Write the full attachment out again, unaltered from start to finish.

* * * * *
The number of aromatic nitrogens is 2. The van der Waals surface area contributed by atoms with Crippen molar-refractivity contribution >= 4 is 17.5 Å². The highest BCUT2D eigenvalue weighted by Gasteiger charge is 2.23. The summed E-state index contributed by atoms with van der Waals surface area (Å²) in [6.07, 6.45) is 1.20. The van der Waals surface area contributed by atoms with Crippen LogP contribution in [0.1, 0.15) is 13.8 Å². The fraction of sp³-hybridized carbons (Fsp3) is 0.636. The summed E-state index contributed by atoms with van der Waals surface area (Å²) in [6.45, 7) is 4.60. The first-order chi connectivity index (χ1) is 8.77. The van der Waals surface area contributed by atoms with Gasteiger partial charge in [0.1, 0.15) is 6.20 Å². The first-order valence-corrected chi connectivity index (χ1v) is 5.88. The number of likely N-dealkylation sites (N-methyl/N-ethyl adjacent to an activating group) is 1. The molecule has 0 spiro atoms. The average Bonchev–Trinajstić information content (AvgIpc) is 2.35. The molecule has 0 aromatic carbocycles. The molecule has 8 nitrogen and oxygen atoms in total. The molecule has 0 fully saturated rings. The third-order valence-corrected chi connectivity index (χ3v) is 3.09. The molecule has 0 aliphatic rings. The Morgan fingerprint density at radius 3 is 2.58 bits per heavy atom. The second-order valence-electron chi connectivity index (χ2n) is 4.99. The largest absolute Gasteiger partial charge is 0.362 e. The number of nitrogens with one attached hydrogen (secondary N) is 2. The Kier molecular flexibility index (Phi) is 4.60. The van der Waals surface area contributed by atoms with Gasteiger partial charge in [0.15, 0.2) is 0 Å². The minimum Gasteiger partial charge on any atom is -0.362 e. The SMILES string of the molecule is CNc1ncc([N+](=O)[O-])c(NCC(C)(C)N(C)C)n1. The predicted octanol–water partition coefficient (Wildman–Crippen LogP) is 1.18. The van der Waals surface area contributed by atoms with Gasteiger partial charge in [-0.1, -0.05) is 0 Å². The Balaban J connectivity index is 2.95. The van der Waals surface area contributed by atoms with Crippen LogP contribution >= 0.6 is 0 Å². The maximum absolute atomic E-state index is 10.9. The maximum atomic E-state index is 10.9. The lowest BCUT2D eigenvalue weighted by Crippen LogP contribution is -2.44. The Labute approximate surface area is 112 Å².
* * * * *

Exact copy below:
The number of aromatic nitrogens is 2. The van der Waals surface area contributed by atoms with Crippen molar-refractivity contribution >= 4 is 17.5 Å². The highest BCUT2D eigenvalue weighted by Gasteiger charge is 2.23. The summed E-state index contributed by atoms with van der Waals surface area (Å²) in [6.07, 6.45) is 1.20. The van der Waals surface area contributed by atoms with Crippen LogP contribution in [0.1, 0.15) is 13.8 Å². The fraction of sp³-hybridized carbons (Fsp3) is 0.636. The summed E-state index contributed by atoms with van der Waals surface area (Å²) in [6.45, 7) is 4.60. The first-order chi connectivity index (χ1) is 8.77. The van der Waals surface area contributed by atoms with Gasteiger partial charge in [0.1, 0.15) is 6.20 Å². The first-order valence-corrected chi connectivity index (χ1v) is 5.88. The number of likely N-dealkylation sites (N-methyl/N-ethyl adjacent to an activating group) is 1. The molecule has 0 spiro atoms. The average Bonchev–Trinajstić information content (AvgIpc) is 2.35. The molecule has 0 aromatic carbocycles. The molecule has 8 nitrogen and oxygen atoms in total. The molecule has 0 fully saturated rings. The third-order valence-corrected chi connectivity index (χ3v) is 3.09. The molecule has 0 aliphatic rings. The Morgan fingerprint density at radius 3 is 2.58 bits per heavy atom. The second-order valence-electron chi connectivity index (χ2n) is 4.99. The largest absolute Gasteiger partial charge is 0.362 e. The number of nitrogens with one attached hydrogen (secondary N) is 2. The Kier molecular flexibility index (Phi) is 4.60. The van der Waals surface area contributed by atoms with Gasteiger partial charge in [0.15, 0.2) is 0 Å². The minimum Gasteiger partial charge on any atom is -0.362 e. The SMILES string of the molecule is CNc1ncc([N+](=O)[O-])c(NCC(C)(C)N(C)C)n1. The predicted octanol–water partition coefficient (Wildman–Crippen LogP) is 1.18. The van der Waals surface area contributed by atoms with Gasteiger partial charge in [-0.1, -0.05) is 0 Å². The Balaban J connectivity index is 2.95. The van der Waals surface area contributed by atoms with Crippen LogP contribution >= 0.6 is 0 Å². The maximum absolute atomic E-state index is 10.9. The maximum atomic E-state index is 10.9. The lowest BCUT2D eigenvalue weighted by Crippen LogP contribution is -2.44. The Labute approximate surface area is 112 Å².